I almost didn’t post this because it meant admitting I’m watching The X-Factor. The show is a train wreck, with Brittany Spears delivering every line like she had Frosted Xanax Loops for breakfast, Khloe Kardashian fumbling with her mic as if she she’s not used to holding 10″ long oblong objects and Mario “Autopilot” Lopez maniacally grinning during tales of contestants’ personal tragedies.
The highlight of one show was Khloe falling into a trance and stroking a girl’s hair as if she was a cherished pet Pomeranian.
Strangely, something disturbed me more than The X-Factor‘s laughable hosts. Contestant Vino Alan dedicated a performance to the U.S. Military and mentioned that he’d tried to join the Army, only to be denied due to his extensive tattoo collection.
I paused the TV and screeched “SERIOUSLY!??” to Mike,who sighed and resigned himself to my indignant tirade. As if it happens two or three times a day.
Admittedly, Vino does have some crazy tats, on his neck, face and his entire scalp. But the U.S. Military turning down able-bodied persons for body art? It was our very U.S. military men who embraced tattooing as a means of brotherhood, remembrance and a touch of menace.
In 2006, the Army relaxed their tattoo policy to allow people with ink on their hands and the back of their neck below the collar to join. Face, head and neck above the collar line still remains forbidden.
I understand why racist and otherwise inflammatory tattoos are forbidden. There are a lot of people who might not feel inclined to save the life of a soldier with a swastika on his forehead. But a cheesy tribal tattoo over a guy’s eye (i.e. Mike Tyson), while regrettable, isn’t something that should cause trouble in the ranks. If anything, he’d be twice as menacing to the enemy, or, while the enemy is laughing at him, he might gain the upper hand.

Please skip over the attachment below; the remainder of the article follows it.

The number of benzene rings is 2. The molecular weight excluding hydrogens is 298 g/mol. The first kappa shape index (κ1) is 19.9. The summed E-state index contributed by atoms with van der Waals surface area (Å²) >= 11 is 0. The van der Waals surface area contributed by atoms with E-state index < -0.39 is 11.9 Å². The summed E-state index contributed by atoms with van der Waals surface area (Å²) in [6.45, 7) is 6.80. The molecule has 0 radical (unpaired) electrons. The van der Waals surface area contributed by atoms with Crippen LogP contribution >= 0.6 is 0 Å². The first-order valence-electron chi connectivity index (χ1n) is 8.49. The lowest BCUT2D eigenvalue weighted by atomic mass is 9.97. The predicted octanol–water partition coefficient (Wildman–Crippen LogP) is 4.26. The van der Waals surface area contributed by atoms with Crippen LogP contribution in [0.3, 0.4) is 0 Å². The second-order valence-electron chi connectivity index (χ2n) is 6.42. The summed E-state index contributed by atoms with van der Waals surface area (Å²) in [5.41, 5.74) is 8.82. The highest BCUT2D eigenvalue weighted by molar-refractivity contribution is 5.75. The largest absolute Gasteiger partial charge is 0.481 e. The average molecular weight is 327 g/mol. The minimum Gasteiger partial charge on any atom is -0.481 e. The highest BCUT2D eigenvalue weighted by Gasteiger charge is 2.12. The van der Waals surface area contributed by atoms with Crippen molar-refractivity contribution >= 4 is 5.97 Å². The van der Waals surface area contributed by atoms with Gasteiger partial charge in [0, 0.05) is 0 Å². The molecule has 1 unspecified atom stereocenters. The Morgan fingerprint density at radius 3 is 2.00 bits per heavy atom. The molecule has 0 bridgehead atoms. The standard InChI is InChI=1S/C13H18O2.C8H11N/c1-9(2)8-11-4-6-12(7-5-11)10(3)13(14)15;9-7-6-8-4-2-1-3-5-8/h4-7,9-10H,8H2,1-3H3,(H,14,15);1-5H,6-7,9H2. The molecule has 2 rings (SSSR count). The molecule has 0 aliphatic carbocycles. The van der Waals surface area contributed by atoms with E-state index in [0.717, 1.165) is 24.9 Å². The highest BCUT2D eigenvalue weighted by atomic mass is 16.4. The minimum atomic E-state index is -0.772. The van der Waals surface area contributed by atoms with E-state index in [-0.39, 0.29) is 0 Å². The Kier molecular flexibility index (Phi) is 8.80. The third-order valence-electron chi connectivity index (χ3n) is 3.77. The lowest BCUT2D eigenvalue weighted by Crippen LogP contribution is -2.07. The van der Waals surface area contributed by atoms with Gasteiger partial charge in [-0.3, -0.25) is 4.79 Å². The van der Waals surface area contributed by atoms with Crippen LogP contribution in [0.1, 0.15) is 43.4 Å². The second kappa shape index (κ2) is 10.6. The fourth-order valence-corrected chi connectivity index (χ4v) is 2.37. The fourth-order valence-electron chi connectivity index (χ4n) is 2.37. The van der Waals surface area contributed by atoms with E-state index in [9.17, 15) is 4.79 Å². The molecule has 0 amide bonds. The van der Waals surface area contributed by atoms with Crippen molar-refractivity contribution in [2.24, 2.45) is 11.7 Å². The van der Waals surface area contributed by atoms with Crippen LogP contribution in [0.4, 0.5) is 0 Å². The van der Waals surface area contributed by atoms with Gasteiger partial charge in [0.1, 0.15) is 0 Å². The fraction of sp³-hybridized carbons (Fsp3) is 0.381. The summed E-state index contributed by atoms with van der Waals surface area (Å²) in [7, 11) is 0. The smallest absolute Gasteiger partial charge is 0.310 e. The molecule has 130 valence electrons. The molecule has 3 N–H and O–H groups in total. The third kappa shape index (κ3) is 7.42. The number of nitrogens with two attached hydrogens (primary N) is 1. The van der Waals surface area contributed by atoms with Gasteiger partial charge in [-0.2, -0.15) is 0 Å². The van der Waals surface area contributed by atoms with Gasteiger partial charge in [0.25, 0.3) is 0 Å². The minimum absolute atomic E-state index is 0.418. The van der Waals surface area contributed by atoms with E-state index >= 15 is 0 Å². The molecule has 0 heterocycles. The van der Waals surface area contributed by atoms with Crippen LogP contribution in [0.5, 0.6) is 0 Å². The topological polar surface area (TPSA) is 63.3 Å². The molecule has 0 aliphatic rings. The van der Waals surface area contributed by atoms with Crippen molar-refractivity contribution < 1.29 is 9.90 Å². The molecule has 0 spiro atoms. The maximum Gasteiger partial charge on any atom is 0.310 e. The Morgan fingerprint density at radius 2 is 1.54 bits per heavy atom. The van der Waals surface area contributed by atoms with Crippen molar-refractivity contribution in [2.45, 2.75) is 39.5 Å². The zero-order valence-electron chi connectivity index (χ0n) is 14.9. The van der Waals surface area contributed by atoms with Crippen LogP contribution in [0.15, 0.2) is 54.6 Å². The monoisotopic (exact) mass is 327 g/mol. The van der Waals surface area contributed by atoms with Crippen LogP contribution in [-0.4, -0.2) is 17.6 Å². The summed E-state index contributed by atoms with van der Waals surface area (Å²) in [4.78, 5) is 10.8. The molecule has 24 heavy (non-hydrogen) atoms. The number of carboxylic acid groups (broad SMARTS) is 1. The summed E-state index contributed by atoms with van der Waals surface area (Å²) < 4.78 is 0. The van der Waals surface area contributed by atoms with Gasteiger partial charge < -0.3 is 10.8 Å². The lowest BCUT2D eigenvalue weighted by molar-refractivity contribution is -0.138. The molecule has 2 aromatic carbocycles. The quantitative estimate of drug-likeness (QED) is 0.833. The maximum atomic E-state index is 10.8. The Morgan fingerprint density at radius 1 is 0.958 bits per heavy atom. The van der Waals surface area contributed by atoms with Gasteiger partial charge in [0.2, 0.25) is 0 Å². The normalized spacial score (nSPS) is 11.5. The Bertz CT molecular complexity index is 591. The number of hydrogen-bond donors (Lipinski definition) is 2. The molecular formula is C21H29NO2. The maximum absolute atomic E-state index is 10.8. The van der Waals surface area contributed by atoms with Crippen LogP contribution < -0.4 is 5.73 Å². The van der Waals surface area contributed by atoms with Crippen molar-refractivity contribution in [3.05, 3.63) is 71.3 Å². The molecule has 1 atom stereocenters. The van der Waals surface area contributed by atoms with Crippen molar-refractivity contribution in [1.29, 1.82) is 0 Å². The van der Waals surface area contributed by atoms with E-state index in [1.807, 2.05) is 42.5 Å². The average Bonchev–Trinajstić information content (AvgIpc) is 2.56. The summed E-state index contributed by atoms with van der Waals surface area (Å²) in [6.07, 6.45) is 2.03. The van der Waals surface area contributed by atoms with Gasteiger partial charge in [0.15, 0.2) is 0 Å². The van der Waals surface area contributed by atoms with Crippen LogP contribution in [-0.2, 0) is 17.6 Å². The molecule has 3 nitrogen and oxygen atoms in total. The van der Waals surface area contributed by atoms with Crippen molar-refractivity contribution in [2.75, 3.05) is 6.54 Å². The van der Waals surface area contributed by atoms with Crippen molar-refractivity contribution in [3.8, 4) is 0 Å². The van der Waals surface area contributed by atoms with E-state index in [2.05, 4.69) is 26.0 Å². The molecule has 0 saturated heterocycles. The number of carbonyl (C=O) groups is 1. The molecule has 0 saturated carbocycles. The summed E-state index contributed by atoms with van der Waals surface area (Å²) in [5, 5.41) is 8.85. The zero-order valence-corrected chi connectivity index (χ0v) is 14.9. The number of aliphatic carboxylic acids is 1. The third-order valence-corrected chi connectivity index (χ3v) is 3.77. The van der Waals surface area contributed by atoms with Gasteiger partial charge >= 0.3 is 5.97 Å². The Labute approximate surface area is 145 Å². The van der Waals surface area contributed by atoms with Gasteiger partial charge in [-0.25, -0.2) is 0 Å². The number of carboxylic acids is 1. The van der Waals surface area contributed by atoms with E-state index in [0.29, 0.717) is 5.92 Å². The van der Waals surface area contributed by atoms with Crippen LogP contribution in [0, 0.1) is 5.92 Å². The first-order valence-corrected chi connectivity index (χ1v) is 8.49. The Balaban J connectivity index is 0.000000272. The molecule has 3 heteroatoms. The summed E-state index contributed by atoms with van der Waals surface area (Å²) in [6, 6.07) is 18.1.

I also understand why the military aims to instill a sense of propriety and order. Having a panther running across your cheek that you can’t hide beneath a t-shirt is a bit disorderly. But today people are nearly numb to the novelty of such tats, and if a guy with a teardrop under his eye has survived the streets to set himself on a new path via the military, I don’t think we should toss him back because of a little ink.
And yes, the potential enlisted person can opt to have the tattoo removed, but for many, the cost of removal could be out of reach or just enough of a hurdle to keep him or her from making a change. The military won’t pay for it.
This is all what I wanted to say. What I actually said was:
Me: That’s bullshit. Dude can’t fight for his country because he’s got a squiggly on his temple? And shit on his head that just looks like really, really flat hair?
Mike: Yep. You done?
Me: Yeah… NO! And January Jones is a shitty actress, but I like her on Mad Men and it’s confusing!
Me: And the batteries in the Wii controllers go dead at an alarming rate!
Me: Now I’m done.
Mike: Maybe Vino HAS offensive tattoos. Have you read his scalp?
Mike: Exactly. Now hit play and give me the remote.
Me: Fine. Bullshit.
Latest posts by Amy Vansant (see all)
- New Fiction Genre: The SMFF – Sexy Mystery Funny Fantasy? - July 22, 2014
- Lunchtime Massacre - July 17, 2014
- Everyday Superheroes - July 9, 2014